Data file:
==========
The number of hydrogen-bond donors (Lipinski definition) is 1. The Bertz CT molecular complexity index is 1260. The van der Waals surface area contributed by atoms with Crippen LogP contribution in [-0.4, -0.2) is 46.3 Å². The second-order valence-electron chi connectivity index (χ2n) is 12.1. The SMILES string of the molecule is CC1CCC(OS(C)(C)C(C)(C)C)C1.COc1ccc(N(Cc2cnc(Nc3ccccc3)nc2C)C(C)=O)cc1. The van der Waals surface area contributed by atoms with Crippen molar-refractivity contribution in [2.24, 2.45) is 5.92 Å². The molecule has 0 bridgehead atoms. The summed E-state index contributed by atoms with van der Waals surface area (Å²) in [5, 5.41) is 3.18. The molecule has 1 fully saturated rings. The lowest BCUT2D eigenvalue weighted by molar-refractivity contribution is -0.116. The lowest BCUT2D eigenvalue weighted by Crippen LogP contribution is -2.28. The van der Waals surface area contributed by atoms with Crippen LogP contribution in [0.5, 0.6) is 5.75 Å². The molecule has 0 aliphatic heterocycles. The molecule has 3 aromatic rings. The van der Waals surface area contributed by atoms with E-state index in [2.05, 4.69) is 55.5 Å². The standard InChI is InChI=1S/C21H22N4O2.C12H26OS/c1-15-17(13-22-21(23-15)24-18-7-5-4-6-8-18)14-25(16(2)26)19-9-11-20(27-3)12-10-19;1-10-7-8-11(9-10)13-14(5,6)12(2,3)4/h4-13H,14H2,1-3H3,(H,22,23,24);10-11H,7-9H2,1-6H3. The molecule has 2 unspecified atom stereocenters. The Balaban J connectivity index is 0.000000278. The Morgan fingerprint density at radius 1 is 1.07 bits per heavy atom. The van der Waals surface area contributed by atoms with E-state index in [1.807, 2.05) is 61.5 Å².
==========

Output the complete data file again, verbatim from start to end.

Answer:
The number of hydrogen-bond donors (Lipinski definition) is 1. The Bertz CT molecular complexity index is 1260. The van der Waals surface area contributed by atoms with Crippen LogP contribution in [-0.4, -0.2) is 46.3 Å². The second-order valence-electron chi connectivity index (χ2n) is 12.1. The SMILES string of the molecule is CC1CCC(OS(C)(C)C(C)(C)C)C1.COc1ccc(N(Cc2cnc(Nc3ccccc3)nc2C)C(C)=O)cc1. The van der Waals surface area contributed by atoms with Crippen molar-refractivity contribution in [2.24, 2.45) is 5.92 Å². The molecule has 0 bridgehead atoms. The summed E-state index contributed by atoms with van der Waals surface area (Å²) in [5, 5.41) is 3.18. The molecule has 1 fully saturated rings. The lowest BCUT2D eigenvalue weighted by molar-refractivity contribution is -0.116. The lowest BCUT2D eigenvalue weighted by Crippen LogP contribution is -2.28. The van der Waals surface area contributed by atoms with Crippen LogP contribution in [0.5, 0.6) is 5.75 Å². The molecule has 0 aliphatic heterocycles. The molecule has 3 aromatic rings. The van der Waals surface area contributed by atoms with E-state index in [2.05, 4.69) is 55.5 Å². The standard InChI is InChI=1S/C21H22N4O2.C12H26OS/c1-15-17(13-22-21(23-15)24-18-7-5-4-6-8-18)14-25(16(2)26)19-9-11-20(27-3)12-10-19;1-10-7-8-11(9-10)13-14(5,6)12(2,3)4/h4-13H,14H2,1-3H3,(H,22,23,24);10-11H,7-9H2,1-6H3. The molecule has 2 unspecified atom stereocenters. The Balaban J connectivity index is 0.000000278. The Morgan fingerprint density at radius 1 is 1.07 bits per heavy atom. The van der Waals surface area contributed by atoms with E-state index in [1.807, 2.05) is 61.5 Å².